Number of posts : 18
Location : Sugarland
Registration date : 2007-12-11
|Subject: How Obesity Affects The Brain Sun Jun 22, 2008 8:48 am|| |
Can Weight Prematurely Age your Brain?
That is the question recently investigated by researchers at the San Francisco VA Medical Center. The results confirm what the medical community and fitness proponents have always stated, physical health and wellbeing corresponds directly to and can greatly influence brain and mental health.
From the editors at Netscape
Here is the startling bottom line: Heavy people's brains may age faster.If you're overweight or obese in middle age, it can have a devastating effect on your health by causing you to age far faster than normal. According to a study from the San Francisco VA Medical Center, being overweight in your 40s and 50s causes a lower level of certain brain chemicals that signal good brain health and function. Without these chemicals, the brain's aging process speeds up, putting you at a significantly higher risk of Alzheimer's disease and dementia.The study: Led by Dr. Stefan Gazdzinski, the researchers examined magnetic resonance imaging (MRI) brain scans from 50 healthy middle-aged men and women, measuring amounts of a variety of chemicals in the white and gray matter of the brain, reports Reuters. Bodies of nerve cells make up the gray matter, while connections between these cells make up the white matter. Of the 50 participants, five were obese, 15 were overweight and 30 were of normal weight.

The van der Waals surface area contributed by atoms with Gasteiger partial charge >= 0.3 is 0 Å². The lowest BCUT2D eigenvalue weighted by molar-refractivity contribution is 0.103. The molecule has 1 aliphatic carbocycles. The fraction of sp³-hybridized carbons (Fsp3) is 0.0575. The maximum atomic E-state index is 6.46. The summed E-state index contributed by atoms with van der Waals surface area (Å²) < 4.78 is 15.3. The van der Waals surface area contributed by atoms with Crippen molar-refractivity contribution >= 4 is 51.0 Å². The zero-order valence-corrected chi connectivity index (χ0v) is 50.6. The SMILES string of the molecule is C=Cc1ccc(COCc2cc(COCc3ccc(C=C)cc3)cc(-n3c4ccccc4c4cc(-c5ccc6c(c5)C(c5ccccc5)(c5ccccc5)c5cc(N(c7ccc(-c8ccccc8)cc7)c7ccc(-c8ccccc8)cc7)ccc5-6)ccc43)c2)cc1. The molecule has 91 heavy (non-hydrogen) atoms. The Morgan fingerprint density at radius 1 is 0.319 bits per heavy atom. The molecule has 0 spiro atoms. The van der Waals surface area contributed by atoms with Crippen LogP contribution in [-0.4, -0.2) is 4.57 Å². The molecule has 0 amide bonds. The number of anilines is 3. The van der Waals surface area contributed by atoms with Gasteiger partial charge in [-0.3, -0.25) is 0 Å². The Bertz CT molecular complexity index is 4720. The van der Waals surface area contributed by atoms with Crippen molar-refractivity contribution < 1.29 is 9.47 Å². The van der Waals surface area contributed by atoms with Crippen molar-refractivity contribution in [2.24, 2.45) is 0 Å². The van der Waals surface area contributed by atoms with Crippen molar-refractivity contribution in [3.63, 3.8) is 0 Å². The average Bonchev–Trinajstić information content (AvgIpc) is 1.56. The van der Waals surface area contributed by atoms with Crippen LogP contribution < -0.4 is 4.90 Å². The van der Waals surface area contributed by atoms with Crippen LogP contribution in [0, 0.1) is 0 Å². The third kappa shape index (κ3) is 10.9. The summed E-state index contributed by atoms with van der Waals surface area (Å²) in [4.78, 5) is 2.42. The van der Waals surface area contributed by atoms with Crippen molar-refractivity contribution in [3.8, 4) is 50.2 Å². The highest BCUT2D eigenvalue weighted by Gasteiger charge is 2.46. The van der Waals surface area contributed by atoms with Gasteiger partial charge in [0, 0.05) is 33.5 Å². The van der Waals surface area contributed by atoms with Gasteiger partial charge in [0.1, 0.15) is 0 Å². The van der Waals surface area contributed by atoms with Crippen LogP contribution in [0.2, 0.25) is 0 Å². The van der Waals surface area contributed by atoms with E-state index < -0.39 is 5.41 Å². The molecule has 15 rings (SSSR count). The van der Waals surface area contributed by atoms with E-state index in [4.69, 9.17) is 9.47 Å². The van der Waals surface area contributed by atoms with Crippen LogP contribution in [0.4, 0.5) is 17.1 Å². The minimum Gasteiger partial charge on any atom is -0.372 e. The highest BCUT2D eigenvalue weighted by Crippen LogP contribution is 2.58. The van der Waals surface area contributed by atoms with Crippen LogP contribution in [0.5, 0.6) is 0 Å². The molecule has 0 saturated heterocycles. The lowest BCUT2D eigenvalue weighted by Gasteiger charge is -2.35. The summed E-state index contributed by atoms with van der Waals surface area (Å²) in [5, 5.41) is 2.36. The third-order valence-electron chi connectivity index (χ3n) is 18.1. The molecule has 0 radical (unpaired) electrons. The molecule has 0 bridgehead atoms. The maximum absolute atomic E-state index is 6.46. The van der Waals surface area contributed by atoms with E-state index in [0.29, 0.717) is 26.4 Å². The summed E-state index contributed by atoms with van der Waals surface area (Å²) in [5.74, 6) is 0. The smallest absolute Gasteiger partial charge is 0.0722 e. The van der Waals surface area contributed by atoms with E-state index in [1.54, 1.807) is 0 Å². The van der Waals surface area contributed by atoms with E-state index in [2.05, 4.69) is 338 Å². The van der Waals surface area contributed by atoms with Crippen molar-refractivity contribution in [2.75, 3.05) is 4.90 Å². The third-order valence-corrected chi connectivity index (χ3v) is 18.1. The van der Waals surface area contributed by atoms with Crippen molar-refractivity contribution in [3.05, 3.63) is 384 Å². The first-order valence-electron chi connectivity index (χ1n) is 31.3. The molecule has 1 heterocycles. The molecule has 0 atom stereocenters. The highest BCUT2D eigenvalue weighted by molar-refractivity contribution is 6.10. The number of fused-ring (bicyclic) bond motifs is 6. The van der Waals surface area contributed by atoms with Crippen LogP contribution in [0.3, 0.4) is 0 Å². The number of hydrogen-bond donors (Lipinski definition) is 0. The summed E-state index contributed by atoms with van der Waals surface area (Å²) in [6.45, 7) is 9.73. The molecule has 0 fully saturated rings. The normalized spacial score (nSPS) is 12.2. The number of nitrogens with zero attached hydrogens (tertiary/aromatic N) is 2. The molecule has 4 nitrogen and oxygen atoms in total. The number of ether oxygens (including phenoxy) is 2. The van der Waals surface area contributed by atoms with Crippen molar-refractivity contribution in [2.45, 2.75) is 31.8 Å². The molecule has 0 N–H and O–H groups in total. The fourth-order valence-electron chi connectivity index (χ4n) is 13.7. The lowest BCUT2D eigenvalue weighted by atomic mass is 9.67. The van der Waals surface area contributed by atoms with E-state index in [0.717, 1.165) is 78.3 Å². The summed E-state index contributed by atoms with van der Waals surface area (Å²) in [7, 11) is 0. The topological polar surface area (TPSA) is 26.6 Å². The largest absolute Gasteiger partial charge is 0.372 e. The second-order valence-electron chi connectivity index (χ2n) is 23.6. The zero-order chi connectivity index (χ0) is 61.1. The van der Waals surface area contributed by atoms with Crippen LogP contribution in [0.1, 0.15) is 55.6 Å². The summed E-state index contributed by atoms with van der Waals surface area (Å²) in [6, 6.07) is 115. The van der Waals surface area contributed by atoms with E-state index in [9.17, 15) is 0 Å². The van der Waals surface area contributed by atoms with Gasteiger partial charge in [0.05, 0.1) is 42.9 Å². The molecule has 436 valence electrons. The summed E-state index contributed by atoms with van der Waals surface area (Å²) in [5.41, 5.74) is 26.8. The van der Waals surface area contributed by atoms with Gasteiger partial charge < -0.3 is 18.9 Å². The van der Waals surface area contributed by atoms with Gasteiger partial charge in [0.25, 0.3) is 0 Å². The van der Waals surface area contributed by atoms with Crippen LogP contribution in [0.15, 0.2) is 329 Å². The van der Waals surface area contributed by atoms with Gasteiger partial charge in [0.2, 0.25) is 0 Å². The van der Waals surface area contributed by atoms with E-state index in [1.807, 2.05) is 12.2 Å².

The results: The higher a person's body mass index (BMI), the ratio of body height to weight, the lower the concentration of N-acetyl-aspartate (NAA), a brain chemical that serves several functions and also acts as a marker for overall brain health, in the white matter of the brain's frontal, temporal and parietal regions, reports Reuters. In addition, overweight and obese people had less NAA in their frontal gray matter, as well as smaller concentrations of choline-containing metabolite, which are substances that are key to the formation of cell membranes, in their frontal white matter.
The strongest relationship between BMI and brain chemistry was seen in the white matter of the frontal region, which is believed to be particularly vulnerable to aging-related damage, reports Reuters.
**According to the Alzheimer’s Association, you can reduce your risk with healthy diet, and exercise and living in a reduced stress environment (climate, air quality, safety), All of which factor in to a person's health later in life.**